Final Fairy Festival Installment

13 Jun 2007


I almost forgot to add this last detail from the festival. My daughter was hanging out at a tent where they sold wooden swords and shields. A bunch of kids (and some adults) were gathered outside attempting to balance a sword on one foot while hopping up and down with the other. When I asked about this, the vendor explained to me that he's got a standing promotion: Anyone who can balance a sword on one foot and hop up and down on the other 15 times wins $25 worth of merchandise from his tent. Did anyone ever win? It's extremely rare, he said -- just four people in the last five years, including, coincidentally, one teenage girl today who'd spent hours attempting the feat.

It didn't look very difficult, to be honest. So, I grabbed a sword and, within about two minutes, had accomplished it. Since he wasn't watching, I had to do it again (which I did on the next try). It' seemed pretty stupid to me, actually. But, the kids got excited and went on a $25 shopping spree courtesy of yours truly. The guy congratulated me, and we chatted for a few minutes.

I offered some advice: "Your challenge is too easy."

"It's not, though," he said. "It's a little weird that I had two winners today because, over the past five years, there's only been three who've done it."

Well, I could go on building the story up to mythical proportions, but I won't. I'd briefly entertained the idea that the guy was bullshitting me for some reason. But, after some thought, I don't think so. If it were an easy trick, the guy would lose too much money. Of course, it's also a neat gimmick. People hang out for hours outside his tent jumping up and down. It becomes a small attraction / activity, which generates additional sales. But, why lie about it? Why say no one ever wins? While I'll admit that it's within the realm of possibility that the guy was bullshitting me, I believe it's actually considerably more likely that he simply wasn't.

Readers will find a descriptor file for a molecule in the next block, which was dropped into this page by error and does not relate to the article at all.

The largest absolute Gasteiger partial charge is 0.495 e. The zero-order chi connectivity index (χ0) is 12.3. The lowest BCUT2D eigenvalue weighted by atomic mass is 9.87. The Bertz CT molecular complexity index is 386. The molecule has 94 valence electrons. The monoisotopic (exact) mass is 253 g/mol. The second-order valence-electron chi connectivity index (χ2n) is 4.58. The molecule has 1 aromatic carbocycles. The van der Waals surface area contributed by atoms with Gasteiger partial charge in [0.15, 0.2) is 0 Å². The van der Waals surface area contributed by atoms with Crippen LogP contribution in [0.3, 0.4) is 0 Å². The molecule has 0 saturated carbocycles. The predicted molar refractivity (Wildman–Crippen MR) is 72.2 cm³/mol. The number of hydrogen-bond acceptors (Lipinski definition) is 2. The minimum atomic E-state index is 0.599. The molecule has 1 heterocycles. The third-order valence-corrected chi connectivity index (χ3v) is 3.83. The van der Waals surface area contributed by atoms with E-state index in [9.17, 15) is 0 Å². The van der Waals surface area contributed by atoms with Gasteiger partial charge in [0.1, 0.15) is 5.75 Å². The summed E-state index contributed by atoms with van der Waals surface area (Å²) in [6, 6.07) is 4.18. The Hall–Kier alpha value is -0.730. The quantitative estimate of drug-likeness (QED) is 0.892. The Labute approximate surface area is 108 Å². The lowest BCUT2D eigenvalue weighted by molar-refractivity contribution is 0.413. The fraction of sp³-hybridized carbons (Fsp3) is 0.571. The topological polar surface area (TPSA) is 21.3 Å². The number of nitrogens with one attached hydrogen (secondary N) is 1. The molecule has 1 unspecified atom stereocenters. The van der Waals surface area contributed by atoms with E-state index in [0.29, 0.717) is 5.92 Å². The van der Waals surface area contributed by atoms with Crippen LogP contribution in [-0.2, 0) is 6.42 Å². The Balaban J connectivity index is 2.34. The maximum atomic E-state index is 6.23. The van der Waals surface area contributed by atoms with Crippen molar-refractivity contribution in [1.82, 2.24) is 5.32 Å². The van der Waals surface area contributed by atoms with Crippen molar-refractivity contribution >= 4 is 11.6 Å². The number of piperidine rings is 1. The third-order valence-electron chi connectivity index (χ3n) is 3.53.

A few Winter Olympics ago, I was watching a figure skating competition one day. The announcer paid an odd compliment to the athlete. He said something to the effect of: "What you're seeing here with this skater is more the result of pure will than it is natural ability." I understood that comment deeply because I've always felt that there are at least two distinct types of "talents" in the world -- those who can do what they do effortlessly and those who can do what they do via considerable work, practice, etc.

Most of the pursuits I really love in life (writing, piano playing, a few other things) represent the latter. Some would argue that it's better to work for a thing or an ability than for the talent to manifest itself automatically, fully formed. If for no other reason, one would feel more of a sense of ownership in his or her special gift. One might also appreciate it more.

The thing is, of course, you can choose what you want to be gifted toward, but you can't choose what you're naturally gifted toward. I believe that, extremely rarely, these things match up. Mozart, Michael Jordan, Bobby Fischer, etc. I've always liked to imagine that each of us has a gift like that -- even if it's something we'll never discover about ourselves -- something we're just naturally, effortlessly better than everyone else at.

Me? Yeah, I can do a few things well. If you didn't know me, or see how much I practiced, you might even think I had talent in a few areas. But you'd be wrong. I simply have a particular will to do certain things that I enjoy, all sheer acts of volition. But damn if I'm not a prodigy when it comes to balancing a sword on my foot. It's not a million-dollar gift, unfortunately. But, it's won me $25 so far.

Original Comments

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On June 16, 2007, Monstro wrote:

I knew it. Patrick, you are the chosen one.

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